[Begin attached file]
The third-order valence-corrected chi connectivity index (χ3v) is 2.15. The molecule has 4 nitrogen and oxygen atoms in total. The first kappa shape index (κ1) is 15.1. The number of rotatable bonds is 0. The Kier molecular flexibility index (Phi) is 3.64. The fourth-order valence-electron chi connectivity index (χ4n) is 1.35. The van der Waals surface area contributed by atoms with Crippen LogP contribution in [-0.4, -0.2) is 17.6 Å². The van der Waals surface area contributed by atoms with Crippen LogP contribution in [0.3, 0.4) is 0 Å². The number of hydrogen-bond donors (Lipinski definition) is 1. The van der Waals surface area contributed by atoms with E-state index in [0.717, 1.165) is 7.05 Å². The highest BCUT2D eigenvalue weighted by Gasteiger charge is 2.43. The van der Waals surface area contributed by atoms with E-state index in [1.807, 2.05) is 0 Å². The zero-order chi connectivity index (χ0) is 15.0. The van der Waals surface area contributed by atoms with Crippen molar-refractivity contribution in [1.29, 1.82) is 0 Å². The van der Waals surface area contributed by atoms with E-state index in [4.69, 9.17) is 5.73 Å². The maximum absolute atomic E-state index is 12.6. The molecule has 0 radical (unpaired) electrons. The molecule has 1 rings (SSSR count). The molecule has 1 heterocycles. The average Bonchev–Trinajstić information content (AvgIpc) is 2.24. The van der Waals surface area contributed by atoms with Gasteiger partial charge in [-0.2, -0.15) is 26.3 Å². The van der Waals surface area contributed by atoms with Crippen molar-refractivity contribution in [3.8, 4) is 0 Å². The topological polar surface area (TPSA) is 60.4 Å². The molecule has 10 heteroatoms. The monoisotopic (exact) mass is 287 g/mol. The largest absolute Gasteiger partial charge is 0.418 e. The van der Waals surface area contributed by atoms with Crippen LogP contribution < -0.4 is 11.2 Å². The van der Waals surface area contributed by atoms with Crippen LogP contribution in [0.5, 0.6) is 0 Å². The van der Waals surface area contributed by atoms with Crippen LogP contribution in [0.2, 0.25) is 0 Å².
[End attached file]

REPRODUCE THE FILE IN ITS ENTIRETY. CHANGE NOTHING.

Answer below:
The third-order valence-corrected chi connectivity index (χ3v) is 2.15. The molecule has 4 nitrogen and oxygen atoms in total. The first kappa shape index (κ1) is 15.1. The number of rotatable bonds is 0. The Kier molecular flexibility index (Phi) is 3.64. The fourth-order valence-electron chi connectivity index (χ4n) is 1.35. The van der Waals surface area contributed by atoms with Crippen LogP contribution in [-0.4, -0.2) is 17.6 Å². The van der Waals surface area contributed by atoms with Crippen LogP contribution in [0.3, 0.4) is 0 Å². The number of hydrogen-bond donors (Lipinski definition) is 1. The van der Waals surface area contributed by atoms with E-state index in [0.717, 1.165) is 7.05 Å². The highest BCUT2D eigenvalue weighted by Gasteiger charge is 2.43. The van der Waals surface area contributed by atoms with E-state index in [1.807, 2.05) is 0 Å². The zero-order chi connectivity index (χ0) is 15.0. The van der Waals surface area contributed by atoms with Crippen molar-refractivity contribution in [1.29, 1.82) is 0 Å². The van der Waals surface area contributed by atoms with E-state index in [4.69, 9.17) is 5.73 Å². The maximum absolute atomic E-state index is 12.6. The molecule has 0 radical (unpaired) electrons. The molecule has 1 rings (SSSR count). The molecule has 1 heterocycles. The average Bonchev–Trinajstić information content (AvgIpc) is 2.24. The van der Waals surface area contributed by atoms with Gasteiger partial charge in [-0.2, -0.15) is 26.3 Å². The van der Waals surface area contributed by atoms with Crippen molar-refractivity contribution in [3.8, 4) is 0 Å². The topological polar surface area (TPSA) is 60.4 Å². The molecule has 10 heteroatoms. The monoisotopic (exact) mass is 287 g/mol. The largest absolute Gasteiger partial charge is 0.418 e. The van der Waals surface area contributed by atoms with Crippen LogP contribution < -0.4 is 11.2 Å². The van der Waals surface area contributed by atoms with Crippen LogP contribution in [0.5, 0.6) is 0 Å². The van der Waals surface area contributed by atoms with Crippen LogP contribution in [0.2, 0.25) is 0 Å².